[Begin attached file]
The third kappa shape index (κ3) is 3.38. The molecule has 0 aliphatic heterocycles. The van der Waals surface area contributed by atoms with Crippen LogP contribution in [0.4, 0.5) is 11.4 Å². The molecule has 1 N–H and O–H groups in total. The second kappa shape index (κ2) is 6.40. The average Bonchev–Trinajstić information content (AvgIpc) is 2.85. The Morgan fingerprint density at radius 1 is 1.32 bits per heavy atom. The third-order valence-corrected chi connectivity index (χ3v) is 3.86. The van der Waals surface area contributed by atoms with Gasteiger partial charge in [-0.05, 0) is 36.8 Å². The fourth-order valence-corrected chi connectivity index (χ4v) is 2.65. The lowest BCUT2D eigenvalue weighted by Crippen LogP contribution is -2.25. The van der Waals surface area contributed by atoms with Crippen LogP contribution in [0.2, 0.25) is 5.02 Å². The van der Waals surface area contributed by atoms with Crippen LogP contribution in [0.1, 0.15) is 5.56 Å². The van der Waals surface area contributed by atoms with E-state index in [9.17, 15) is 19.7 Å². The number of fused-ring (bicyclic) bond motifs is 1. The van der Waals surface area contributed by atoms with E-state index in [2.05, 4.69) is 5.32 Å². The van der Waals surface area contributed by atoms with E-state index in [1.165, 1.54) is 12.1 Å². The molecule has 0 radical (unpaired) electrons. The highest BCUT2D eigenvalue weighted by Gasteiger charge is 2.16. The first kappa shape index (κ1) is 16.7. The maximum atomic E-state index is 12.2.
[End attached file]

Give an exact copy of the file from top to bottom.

The third kappa shape index (κ3) is 3.38. The molecule has 0 aliphatic heterocycles. The van der Waals surface area contributed by atoms with Crippen LogP contribution in [0.4, 0.5) is 11.4 Å². The molecule has 1 N–H and O–H groups in total. The second kappa shape index (κ2) is 6.40. The average Bonchev–Trinajstić information content (AvgIpc) is 2.85. The Morgan fingerprint density at radius 1 is 1.32 bits per heavy atom. The third-order valence-corrected chi connectivity index (χ3v) is 3.86. The van der Waals surface area contributed by atoms with Gasteiger partial charge in [-0.05, 0) is 36.8 Å². The fourth-order valence-corrected chi connectivity index (χ4v) is 2.65. The lowest BCUT2D eigenvalue weighted by Crippen LogP contribution is -2.25. The van der Waals surface area contributed by atoms with Crippen LogP contribution in [0.2, 0.25) is 5.02 Å². The van der Waals surface area contributed by atoms with Crippen LogP contribution in [0.1, 0.15) is 5.56 Å². The van der Waals surface area contributed by atoms with E-state index in [9.17, 15) is 19.7 Å². The number of fused-ring (bicyclic) bond motifs is 1. The van der Waals surface area contributed by atoms with E-state index in [2.05, 4.69) is 5.32 Å². The van der Waals surface area contributed by atoms with E-state index in [1.165, 1.54) is 12.1 Å². The molecule has 0 radical (unpaired) electrons. The highest BCUT2D eigenvalue weighted by Gasteiger charge is 2.16. The first kappa shape index (κ1) is 16.7. The maximum atomic E-state index is 12.2.